No…..but it can. Not very helpful, right?
The short answer is no it doesn’t, at higher levels it can get uncomfortable but not painful. It is very rare that someone would call it painful, but the possibility exists if the intensity of the EMS is turned way up.
Most people report that being in a FITtec Whole Body Electrical Muscle Stimulation (WB-EMS) suit feels great! We have a huge percentage of people that, once they try it, are repeat, regular clients. They love the FITtec experience.
I remember my first experience going to FITtec. It was over two years ago when I put the WB-EMS suit on the first time. As I started feeling my muscles contract, while just standing there, I immediately saw how this concept can help the aging athlete (me) stay conditioned while sparing trauma to my joints. Now, I don’t want to compete in track or soccer anymore; I do want to continue to be able to hike up at tree-line. But I also just want to feel safe on the stairs of my house or run after my grandkids without blowing a knee or hurting my hip. Using WB-EMS over the past two years, I am so comfortable with the sensation that I purposefully turn the intensity way past where I started. I know what the feeling is and actually enjoy the sensation of my muscle contracting with absolutely no strain to my joints. I never thought that I’d feel this toned again (which is how muscle should feel all the time – a sure sign of vitality at any age).
So no, it doesn’t hurt, and most people love the feeling of having muscles contract intensely. And everyone loves the feeling after the workout – refreshed, with toned muscles and well-oiled joints – what a great feeling and only in 20 minutes!
It is even more effective for younger folks who want to train, condition, get fit, stay fit in less time than any other gym experience. Younger bodies will respond to the intense workout much faster than older folks. It really works for anyone who wants to feel strong, lose weight and inches.
The secret to success with a FITtec workout – really any workout – is intensity. With conventional workouts – running, lifting, etc. the intensity comes from muscle contractions that occur to protect the joints from impact that the miles or weight requires. With FITtec, the intensity comes from more current intensity to make a stronger muscular contraction. Some people can interpret that intensity as painful, but our trainers are knowledgeable in how to give you the max workout that you are conditioned for. Early on, electric intensity is lower but as you train and get more fit, you move up the intensity, so you are always challenged, and you will reach you target fitness goals safely and quickly.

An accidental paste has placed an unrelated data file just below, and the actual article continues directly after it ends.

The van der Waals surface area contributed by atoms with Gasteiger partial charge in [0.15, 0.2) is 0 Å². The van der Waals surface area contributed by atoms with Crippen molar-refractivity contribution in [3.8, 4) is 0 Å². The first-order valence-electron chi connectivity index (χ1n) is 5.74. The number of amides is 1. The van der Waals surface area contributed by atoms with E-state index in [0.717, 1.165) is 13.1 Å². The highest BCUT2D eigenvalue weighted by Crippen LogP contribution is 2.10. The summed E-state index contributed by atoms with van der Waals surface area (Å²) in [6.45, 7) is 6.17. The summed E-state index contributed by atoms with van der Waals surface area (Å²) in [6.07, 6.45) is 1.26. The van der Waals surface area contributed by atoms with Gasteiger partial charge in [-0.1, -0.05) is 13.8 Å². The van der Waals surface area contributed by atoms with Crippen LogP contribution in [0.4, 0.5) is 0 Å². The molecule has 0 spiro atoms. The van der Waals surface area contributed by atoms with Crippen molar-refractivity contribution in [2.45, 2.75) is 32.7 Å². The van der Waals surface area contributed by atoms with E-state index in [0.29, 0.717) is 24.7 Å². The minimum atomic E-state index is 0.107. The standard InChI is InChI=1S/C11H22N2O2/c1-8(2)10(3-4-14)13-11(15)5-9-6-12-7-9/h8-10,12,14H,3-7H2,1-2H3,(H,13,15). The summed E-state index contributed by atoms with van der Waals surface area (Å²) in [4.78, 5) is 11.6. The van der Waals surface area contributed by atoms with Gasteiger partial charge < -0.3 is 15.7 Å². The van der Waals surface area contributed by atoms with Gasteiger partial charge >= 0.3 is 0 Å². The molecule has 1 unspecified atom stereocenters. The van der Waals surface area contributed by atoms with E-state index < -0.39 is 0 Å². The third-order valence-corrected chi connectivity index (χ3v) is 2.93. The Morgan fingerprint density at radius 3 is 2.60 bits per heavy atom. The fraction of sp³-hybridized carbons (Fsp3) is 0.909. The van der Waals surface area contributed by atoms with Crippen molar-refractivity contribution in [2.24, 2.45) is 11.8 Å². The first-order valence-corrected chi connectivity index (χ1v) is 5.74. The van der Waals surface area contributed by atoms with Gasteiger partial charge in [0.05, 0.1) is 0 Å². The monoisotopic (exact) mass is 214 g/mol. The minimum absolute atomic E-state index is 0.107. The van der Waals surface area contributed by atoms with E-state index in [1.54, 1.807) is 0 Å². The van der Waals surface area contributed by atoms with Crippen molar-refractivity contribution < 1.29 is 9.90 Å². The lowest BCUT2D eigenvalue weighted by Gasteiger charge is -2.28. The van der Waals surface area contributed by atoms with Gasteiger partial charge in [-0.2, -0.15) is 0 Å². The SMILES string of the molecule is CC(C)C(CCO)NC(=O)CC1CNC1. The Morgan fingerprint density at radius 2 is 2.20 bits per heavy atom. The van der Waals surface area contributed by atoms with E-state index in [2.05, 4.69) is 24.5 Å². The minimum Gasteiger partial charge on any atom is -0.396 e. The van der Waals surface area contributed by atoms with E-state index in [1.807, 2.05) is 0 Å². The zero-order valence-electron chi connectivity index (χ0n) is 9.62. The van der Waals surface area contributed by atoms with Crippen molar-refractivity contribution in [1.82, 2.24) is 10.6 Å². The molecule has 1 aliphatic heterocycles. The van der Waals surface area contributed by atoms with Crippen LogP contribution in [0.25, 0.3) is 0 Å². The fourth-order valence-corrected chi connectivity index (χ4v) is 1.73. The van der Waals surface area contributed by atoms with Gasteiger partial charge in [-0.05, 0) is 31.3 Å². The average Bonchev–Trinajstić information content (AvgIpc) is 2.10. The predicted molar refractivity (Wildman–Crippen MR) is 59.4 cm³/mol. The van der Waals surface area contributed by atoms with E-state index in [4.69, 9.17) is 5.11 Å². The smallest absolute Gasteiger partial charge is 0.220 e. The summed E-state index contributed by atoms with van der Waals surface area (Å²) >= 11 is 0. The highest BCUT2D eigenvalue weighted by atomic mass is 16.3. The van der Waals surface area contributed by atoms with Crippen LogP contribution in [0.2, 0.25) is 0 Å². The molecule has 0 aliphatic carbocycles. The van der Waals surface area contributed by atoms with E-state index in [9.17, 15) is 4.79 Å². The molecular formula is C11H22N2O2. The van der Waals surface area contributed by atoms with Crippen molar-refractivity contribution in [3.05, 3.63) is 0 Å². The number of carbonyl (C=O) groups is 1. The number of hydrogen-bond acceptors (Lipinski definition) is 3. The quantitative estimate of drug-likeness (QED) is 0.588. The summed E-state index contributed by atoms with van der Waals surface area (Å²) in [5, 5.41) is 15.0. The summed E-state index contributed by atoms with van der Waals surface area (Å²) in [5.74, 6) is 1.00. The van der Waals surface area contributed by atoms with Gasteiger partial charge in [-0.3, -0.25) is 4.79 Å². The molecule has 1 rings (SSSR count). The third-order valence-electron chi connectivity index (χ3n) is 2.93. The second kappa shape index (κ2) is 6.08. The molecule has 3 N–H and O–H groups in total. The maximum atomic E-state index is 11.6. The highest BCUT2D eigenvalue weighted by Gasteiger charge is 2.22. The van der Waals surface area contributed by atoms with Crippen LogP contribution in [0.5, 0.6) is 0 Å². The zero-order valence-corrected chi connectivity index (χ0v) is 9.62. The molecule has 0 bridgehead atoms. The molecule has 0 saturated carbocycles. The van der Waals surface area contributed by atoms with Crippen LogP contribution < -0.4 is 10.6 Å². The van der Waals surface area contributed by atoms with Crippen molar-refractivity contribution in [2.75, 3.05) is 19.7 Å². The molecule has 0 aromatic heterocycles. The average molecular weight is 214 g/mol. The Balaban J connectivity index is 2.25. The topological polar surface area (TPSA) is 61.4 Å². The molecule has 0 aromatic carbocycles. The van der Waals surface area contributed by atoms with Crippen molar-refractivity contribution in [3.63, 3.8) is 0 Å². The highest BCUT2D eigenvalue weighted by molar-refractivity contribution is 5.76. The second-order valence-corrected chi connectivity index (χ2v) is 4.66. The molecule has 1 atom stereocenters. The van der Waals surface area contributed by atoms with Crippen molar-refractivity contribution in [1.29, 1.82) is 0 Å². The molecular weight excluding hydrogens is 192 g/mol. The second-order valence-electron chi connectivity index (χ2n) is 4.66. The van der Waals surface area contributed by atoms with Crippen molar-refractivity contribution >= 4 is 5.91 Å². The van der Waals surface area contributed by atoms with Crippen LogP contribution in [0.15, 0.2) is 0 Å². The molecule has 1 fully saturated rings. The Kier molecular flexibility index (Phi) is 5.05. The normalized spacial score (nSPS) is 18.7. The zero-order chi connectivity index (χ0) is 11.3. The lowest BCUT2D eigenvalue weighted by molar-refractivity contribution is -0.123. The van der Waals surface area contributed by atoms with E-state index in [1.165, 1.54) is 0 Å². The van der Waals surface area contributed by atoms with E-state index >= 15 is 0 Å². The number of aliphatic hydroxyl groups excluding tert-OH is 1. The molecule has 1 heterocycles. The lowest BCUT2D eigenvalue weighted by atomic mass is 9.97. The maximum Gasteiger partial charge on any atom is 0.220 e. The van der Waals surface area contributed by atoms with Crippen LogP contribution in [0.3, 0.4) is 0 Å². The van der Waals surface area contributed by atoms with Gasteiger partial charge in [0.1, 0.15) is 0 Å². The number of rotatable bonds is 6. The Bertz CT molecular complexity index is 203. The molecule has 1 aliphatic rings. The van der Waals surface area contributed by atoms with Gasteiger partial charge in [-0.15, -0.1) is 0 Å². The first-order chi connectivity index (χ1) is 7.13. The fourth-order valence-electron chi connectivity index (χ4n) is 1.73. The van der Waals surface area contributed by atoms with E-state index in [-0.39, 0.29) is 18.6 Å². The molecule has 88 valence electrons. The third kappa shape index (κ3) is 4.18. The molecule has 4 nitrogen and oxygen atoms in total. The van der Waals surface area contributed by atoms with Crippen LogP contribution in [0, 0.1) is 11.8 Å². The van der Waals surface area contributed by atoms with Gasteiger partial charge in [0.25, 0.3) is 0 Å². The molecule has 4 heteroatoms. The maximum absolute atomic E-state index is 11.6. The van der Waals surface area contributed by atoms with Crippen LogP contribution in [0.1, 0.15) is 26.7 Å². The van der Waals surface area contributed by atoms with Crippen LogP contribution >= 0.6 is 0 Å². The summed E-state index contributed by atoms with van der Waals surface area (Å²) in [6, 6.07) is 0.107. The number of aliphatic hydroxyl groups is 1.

Now, since this blog is about the science of EMS, I’d like to explain why the intensity feels like it does, so now we dive a little deeper into how the body is put together and how the EMS signal gets to the motor nerves. So, the answer gets longer and somewhat sciencey because you should know the why of the short answer. (This is what I call fun – nerd alert) If you are not into the science, you can stop reading here.
It comes down to how the body is put together. The nerves tell the muscles to contract. So, go ahead and contract a muscle, let’s say your quad, or your bicep, pick one. Contract it softly then hard, then as hard as you can.
Wow, you just did a lot of things inside muscles and nerves that took science hundreds of years to explain.
There is a recruitment order is which muscles fibers contract first, second and third. First to contract are the slow twitch muscles. They are responsible for basic tone and posture and easy low force and long endurance actions. Drive your car to Kansas and back. Your calf muscle pressed the accelerator pedal for hours and you could still walk after getting home. The slow twitch types of fibers have low force and high endurance.
The last fibers to contract are the fast twitch muscles which are used for high force, short durations because it takes quick response and huge energy to make them activate. (In the middle are muscle fibers that do a little of both slow and fast twitch behaviors.) Think of the fast twitch fibers like a turbo or a nitro boost to a race car, lots of power but at high energy cost that is quickly burned up, as it is fast response, fast actions such as sprints, lifting heavy weight, etc.